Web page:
DiRT 5 – A return to the roots of the saga

REVIEW – Dirt 5 seeks to recover its identity at an ideal moment: the doors of a new generation. But, beyond its flashy technical section, how satisfactory are its races and championships? We found out in this analysis corresponding to the version of the present consoles.


Thanks to the abundant previews, he could see that this Dirt 5 wanted to return to the roots of the saga. It had been difficult for Dirt 4 to catch the pulse of the pedal after the saga forked with Dirt Rally, creating an interesting game with ingenious proposals, but without positioning itself as a simulator, like the latter, or a casual arcade, like the second and third instalment.





Now Codemasters is focused. The bright colours, the eclectic music in genres, but lively in rhythm, and the confetti festival in circuits around the world return. And it is appreciated: Dirt 5 recovers that effusiveness due to the skidding and for crossing with our wheels all kinds of natural and artificial roads. A stroke of Path Mode, suddenly you are in the Greek hills, you are in the Chinese. From cold Norway to warm Morocco. The circuits feel well planned for the parade of landslides you intend to achieve; but, on this way back to the origins, we miss perhaps the most central pillar of the saga. Yes, the most classic rally.

Not that I think there is a shortage of content in Dirt 5 – the long trajectory mode, the challenges, and the different events we participate in make for a good package. Everything seems ready for the show, but if something proved Dirt 2 and 3, it is that you can make a spectacular rally game without completely losing your form. Here we do not find the classic stages or segment races. There are no variants against vehicles or the clock. And above all, there are those long narrow rides that demand not only speed and skid, but control and precision. And since they have always been in the numbered saga, even in its most shameless instalments, the most classic modality is missed, which would allow a more dedicated type of competition, where our progress would be felt more.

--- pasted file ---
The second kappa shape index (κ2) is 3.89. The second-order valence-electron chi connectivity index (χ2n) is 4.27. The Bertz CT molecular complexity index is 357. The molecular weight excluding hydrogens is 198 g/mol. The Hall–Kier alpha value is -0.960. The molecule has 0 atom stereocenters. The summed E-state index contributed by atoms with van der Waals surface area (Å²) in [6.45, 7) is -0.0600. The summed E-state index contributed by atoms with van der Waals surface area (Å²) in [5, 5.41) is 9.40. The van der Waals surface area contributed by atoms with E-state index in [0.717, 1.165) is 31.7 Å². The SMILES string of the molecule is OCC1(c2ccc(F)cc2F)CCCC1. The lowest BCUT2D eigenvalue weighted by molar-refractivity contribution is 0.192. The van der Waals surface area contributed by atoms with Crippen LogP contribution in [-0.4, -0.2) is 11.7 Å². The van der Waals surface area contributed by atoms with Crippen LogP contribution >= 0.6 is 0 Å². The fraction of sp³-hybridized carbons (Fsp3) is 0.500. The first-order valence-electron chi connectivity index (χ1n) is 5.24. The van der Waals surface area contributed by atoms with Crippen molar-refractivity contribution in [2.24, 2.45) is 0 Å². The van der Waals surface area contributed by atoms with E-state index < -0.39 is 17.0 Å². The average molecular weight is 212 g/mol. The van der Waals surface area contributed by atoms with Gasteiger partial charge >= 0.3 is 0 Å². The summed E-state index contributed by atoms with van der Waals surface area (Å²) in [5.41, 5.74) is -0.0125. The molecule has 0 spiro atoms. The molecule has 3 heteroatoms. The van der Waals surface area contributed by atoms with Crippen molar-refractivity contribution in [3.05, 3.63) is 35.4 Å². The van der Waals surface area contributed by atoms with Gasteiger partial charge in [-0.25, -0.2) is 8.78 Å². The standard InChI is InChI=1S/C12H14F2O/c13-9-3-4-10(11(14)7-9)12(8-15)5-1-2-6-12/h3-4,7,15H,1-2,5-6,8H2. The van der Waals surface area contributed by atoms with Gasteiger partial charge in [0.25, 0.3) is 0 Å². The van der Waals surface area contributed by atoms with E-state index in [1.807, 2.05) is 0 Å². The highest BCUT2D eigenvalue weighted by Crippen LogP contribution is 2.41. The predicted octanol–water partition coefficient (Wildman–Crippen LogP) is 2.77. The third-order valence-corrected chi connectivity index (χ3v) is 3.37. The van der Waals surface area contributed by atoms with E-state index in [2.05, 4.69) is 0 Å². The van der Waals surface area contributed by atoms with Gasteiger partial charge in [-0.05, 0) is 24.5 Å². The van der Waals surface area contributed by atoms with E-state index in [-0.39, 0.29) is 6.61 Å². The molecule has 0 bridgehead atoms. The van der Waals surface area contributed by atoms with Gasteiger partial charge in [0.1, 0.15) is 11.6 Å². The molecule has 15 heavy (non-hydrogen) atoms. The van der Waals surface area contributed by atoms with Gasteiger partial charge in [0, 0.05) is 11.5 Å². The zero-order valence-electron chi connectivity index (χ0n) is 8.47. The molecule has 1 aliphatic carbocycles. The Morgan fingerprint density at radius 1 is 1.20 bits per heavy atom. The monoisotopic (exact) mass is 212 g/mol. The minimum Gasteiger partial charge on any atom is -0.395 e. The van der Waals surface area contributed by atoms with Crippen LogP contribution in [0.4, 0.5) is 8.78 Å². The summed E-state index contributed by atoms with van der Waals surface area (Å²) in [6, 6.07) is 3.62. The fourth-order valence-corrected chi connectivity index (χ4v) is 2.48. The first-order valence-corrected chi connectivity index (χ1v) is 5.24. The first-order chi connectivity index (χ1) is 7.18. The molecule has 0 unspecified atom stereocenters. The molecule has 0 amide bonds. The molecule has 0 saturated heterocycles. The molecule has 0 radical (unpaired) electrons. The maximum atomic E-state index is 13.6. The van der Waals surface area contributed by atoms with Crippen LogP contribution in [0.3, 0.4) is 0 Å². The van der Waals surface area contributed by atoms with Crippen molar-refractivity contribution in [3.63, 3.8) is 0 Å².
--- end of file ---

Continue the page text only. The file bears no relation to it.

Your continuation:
Instead, trajectory mode presents us with somewhat more direct and frantic evidence. There are not only races in circuits by laps, but there are also some other routes; but everything is developed through a competition that sometimes has something technical when it comes to nailing the skids and other chaotic, reminiscent more of the crash of bodies of a Motorstorm (but without nitros or explosions). And yet despite that longing for the most dedicated testing, Dirt 5 gets you to love it for one of the most polished arcade control systems I can remember in a long time.